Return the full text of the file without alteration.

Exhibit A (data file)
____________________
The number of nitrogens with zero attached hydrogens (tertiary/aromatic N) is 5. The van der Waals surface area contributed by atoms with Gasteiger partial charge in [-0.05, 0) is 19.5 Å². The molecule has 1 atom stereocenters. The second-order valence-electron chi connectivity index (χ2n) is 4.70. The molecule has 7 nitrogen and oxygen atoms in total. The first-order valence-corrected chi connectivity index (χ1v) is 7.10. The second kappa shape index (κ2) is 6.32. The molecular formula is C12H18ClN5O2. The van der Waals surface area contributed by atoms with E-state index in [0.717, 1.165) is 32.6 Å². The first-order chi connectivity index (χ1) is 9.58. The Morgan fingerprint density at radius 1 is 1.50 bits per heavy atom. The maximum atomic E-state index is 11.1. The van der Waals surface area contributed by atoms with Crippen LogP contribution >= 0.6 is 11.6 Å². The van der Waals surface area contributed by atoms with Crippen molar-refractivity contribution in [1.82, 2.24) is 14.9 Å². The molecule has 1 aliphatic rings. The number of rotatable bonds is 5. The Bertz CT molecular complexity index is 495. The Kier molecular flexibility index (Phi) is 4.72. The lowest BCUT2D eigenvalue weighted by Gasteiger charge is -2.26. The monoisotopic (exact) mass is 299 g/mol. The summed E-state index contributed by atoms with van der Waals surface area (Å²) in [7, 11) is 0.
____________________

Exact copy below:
The number of nitrogens with zero attached hydrogens (tertiary/aromatic N) is 5. The van der Waals surface area contributed by atoms with Gasteiger partial charge in [-0.05, 0) is 19.5 Å². The molecule has 1 atom stereocenters. The second-order valence-electron chi connectivity index (χ2n) is 4.70. The molecule has 7 nitrogen and oxygen atoms in total. The first-order valence-corrected chi connectivity index (χ1v) is 7.10. The second kappa shape index (κ2) is 6.32. The molecular formula is C12H18ClN5O2. The van der Waals surface area contributed by atoms with E-state index in [0.717, 1.165) is 32.6 Å². The first-order chi connectivity index (χ1) is 9.58. The Morgan fingerprint density at radius 1 is 1.50 bits per heavy atom. The maximum atomic E-state index is 11.1. The van der Waals surface area contributed by atoms with Crippen LogP contribution >= 0.6 is 11.6 Å². The van der Waals surface area contributed by atoms with Crippen molar-refractivity contribution in [1.82, 2.24) is 14.9 Å². The molecule has 1 aliphatic rings. The number of rotatable bonds is 5. The Bertz CT molecular complexity index is 495. The Kier molecular flexibility index (Phi) is 4.72. The lowest BCUT2D eigenvalue weighted by Gasteiger charge is -2.26. The monoisotopic (exact) mass is 299 g/mol. The summed E-state index contributed by atoms with van der Waals surface area (Å²) in [7, 11) is 0.